It as time to start reestablishing our sales offices abroad. Simplo had been strongly represented and hence dependent on these markets before the war.

My husband Ernst Rösler entered the company in 1919. He had been a chief naval engineer but had to enter a civilian occupation after the German navy was dismantled. He carefully considered several offers before accepting my father's suggestion that he take over development of the company's gold nib production. After obtaining approval from the two partners and serving for a brief transitional period in our Berlin office, my husband entered the company. He was given a floor in the factory building and started to work on gold nib production (Simplo and Montblanc nibs with the star symbol). A year later, after many difficulties had been overcome, serial production of the first really usable gold nibs began.

In 1919, the Stöffhaas brothers opened the first Montblanc shop at Steindamm and later moved it to a better location at Groler Burstah. The purpose of these specialty shops was to carry only Montblanc articles, but in return they had exclusive rights and received from Simplo shop decorations, sales promotions and the necessary personnel training. They were a great advertisement for Simplo.

Our factory manager Mr. Ilgner began to feel the strain of the company's growth and also saw a rival coming up in Mr. Rösler. So, assisted by two other men, he decided to establish his own fountain pen factory, the Astoria firm, and left Simplo in 1921. (Astoria fillers are therefore very similar to those of Montblanc.) Simplo purchased Astoria in 1932 and continued to market articles under this name for a time.

My husband then took over production management. By this time, Simplo occupied the entire Bartelsstrasse building and could thus continue expanding production. The first step was to establish a tool making shop and an automation department.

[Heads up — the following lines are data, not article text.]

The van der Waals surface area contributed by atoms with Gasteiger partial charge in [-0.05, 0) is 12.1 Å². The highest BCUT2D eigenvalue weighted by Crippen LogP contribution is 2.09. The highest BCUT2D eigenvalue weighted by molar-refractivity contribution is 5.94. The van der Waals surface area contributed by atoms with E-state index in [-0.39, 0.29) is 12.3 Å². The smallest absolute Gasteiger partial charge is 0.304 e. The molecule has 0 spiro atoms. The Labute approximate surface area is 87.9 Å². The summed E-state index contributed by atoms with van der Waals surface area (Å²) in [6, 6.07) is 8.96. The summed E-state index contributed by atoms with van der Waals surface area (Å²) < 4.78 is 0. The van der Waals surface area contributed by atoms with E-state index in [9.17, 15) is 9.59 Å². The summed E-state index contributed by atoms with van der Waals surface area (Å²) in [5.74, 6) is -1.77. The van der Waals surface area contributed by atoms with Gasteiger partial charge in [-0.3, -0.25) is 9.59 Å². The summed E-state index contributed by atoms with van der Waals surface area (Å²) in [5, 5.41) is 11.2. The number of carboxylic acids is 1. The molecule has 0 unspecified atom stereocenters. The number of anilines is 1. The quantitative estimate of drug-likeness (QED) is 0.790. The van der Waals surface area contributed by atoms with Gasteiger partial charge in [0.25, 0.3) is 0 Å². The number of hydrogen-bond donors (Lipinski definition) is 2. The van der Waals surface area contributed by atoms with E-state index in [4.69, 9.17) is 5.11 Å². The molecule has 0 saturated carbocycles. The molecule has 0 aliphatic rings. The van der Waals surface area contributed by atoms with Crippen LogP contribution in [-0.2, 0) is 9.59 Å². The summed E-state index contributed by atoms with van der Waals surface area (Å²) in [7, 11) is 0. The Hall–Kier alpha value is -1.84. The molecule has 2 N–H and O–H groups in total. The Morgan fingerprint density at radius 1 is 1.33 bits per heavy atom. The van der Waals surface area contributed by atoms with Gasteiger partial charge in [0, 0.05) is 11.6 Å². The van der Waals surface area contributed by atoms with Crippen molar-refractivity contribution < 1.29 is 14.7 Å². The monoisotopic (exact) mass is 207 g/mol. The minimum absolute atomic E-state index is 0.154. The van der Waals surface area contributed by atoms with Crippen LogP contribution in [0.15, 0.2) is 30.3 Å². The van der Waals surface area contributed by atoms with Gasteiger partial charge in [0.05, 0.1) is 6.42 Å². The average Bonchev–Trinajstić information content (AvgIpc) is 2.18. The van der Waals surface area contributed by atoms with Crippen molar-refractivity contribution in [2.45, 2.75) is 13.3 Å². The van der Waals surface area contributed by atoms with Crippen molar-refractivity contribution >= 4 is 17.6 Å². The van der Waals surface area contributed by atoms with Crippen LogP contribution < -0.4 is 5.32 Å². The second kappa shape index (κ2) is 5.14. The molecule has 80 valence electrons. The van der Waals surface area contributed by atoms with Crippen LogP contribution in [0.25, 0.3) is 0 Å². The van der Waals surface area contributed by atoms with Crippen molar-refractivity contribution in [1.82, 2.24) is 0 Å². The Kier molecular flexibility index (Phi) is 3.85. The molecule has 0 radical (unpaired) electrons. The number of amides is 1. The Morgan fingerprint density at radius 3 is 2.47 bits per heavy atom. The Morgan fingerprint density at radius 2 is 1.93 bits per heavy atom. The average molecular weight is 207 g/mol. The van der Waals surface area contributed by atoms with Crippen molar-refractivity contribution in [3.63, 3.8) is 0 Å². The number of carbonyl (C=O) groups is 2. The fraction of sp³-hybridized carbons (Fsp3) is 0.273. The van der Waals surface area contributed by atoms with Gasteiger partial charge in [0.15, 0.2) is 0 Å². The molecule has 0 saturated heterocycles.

The war had been lost and Germany plundered. Everything was in short supply. It was necessary to improvise, and this sometimes led to very curious incidents. For example, the electrical power supply was frequently cut off as an economizing measure. In order to ensure continued operation, my husband obtained some gasoline engines salvaged from old merry-go-rounds. These were quite serviceable but also unbearably loud. He first attempted to remedy this by building a makeshift muffler and attaching it to the engine in the building's central block. The result was an explosion that sent the muffler flying through the window into the courtyard with an earsplitting bang. Everyone in the office building and surrounding neighborhood was startled and ran out to see what had happened. Everything turned out all right, though, and they all had a good laugh. On another occasion, my husband came home deathly ill because he had been inhaling gasoline fumes all day while trying to get the carburetors on these engines to work.

The main office and the advertising department had also been enlarged. Gre-Gro designed special decorations for display windows and trade fair stands. Our airplanes soared over the LeipzigTrade Fair and caused a great sensation. Our painted and illuminated signs appeared on the buildings of Paris. The Stöffhaas brothers opened Berlin's first Montblanc shop in Leipzigerstrasse.

We hired a chemist, Mr. Zarnke, to start our own ink production and set him up with a laboratory in the first floor of the factory. For many years to come, however, the company continued to obtain ink from the firm Günther Wagner (became Pelikan in 1929) in exchange for gold nibs. During one of the first laboratory experiments, an ammonia explosion occurred that almost blinded my husband because he was not wearing protective goggles. He continued to suffer the consequences of this for years.

We then established a mechanical engineering department, which allowed us to build our own special machinery and become independent of equipment suppliers. An electroplating department was later added together with a gold smelting shop. Thanks to these measures, a small business mainly based on manual labor gradually developed into an industrial enterprise.

The Meisterstück (Masterpiece, red), the pen with a lifetime guarantee, was born in 1924. Though quite expensive, the first pen to cost over 20 reichmarks was well received and soon became a bestseller. The twist-mechanism pencil a OB pencil were introduced as innovations. We applied for patents on new developments such as the pneumatic pump filler. Simplo's engineers and sales staff were simply bubbling over with ideas and energy.